The following commentary does not necessarily reflect the views of AgWeb or Farm Journal Media. The opinions expressed below are the author's own.
As a farm machinery mechanic and writer, Dan brings a hands-on approach that only a pro can muster. Along with his In the Shop blog, Dan writes a column by the same name as well as the Shop Series for Farm Journal magazine. Always providing practical information, he is a master at tackling technical topics and making them easy for all of our readers to understand. He and his wife, Becky, live near Bouton, Iowa.
When installing rubber o-rings, gaskets or seals and the situation calls for pre-lubricating the o-ring , gasket or seal, think twice before use engine oil, penetrating oil or standard gun-grease. Petroleum products can attack or degrade some rubber products.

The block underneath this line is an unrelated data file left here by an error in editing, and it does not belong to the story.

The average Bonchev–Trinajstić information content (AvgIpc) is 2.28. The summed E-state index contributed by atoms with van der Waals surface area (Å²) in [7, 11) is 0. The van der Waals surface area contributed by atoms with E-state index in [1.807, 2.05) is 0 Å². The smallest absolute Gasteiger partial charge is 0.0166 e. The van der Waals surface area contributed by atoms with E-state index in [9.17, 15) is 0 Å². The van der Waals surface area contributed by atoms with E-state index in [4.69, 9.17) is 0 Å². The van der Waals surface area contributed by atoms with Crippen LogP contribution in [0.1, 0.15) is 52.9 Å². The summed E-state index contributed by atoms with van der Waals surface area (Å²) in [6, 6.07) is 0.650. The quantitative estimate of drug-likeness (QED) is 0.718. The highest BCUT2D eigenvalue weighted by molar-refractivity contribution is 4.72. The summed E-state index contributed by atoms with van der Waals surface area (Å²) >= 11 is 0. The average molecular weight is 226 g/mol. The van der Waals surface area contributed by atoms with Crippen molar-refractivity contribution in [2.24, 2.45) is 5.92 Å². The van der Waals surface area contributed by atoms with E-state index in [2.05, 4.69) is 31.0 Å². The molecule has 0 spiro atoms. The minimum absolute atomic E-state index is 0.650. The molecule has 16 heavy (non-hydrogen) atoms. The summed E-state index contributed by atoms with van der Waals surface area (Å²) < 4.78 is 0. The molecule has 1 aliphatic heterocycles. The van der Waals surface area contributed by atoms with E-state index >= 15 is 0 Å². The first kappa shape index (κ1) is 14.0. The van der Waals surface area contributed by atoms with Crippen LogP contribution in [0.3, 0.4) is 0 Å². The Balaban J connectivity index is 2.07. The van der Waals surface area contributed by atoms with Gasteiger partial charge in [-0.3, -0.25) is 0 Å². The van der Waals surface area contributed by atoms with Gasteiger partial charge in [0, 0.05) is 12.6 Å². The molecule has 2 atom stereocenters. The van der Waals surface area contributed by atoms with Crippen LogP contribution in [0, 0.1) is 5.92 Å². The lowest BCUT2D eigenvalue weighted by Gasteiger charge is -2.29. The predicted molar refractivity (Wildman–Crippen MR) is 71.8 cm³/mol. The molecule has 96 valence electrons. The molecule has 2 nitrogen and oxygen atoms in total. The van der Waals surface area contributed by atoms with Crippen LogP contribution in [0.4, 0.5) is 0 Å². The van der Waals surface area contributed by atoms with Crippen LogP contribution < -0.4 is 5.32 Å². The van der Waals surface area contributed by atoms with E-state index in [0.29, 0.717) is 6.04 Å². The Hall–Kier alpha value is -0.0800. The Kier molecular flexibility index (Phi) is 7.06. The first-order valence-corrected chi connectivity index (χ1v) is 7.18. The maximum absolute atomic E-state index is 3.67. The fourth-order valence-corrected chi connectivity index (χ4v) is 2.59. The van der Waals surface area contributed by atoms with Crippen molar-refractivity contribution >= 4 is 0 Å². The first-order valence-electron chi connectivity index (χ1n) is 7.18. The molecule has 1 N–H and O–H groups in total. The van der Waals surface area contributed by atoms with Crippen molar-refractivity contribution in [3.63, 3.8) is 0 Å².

There are special non-petroleum lubricants on the market, but I've had good luck with plain old Go-Jo-type waterless hand soap. I keep a small tub of that jelly-like hand washing product in my toolbox. It works great for lubing o-rings and gaskets on self-propelled sprayer fittings, and is invaluable when installing rubber sprayer hoses or rubber radiator hoses over fittings or pipe nipples. It's also great for sliding reinforced rubber hoses (seed delivery tubing on air planters, or suction/vacuum hoses on sprayers) into place.
I obviously avoid waterless hand soap with pumice or grit in it, since lubrication is my goal. I've tried liquid dish soap, thinking the squeeze bottle might make it easier to dispense, but found that the jellied hand soap stays in place after application better than liquid dish soap. And...the tub of waterless hand cleaner is a little more "manly" than a bottle of liquid dish soap borrowed from under the kitchen sink.
I've always used old fryer grease for "O" Rings & also to lubricate tires I'm mounting. But, Cummins Engines recommends using motor oil because it will "swell" the "O" Rings and insure a tight seal.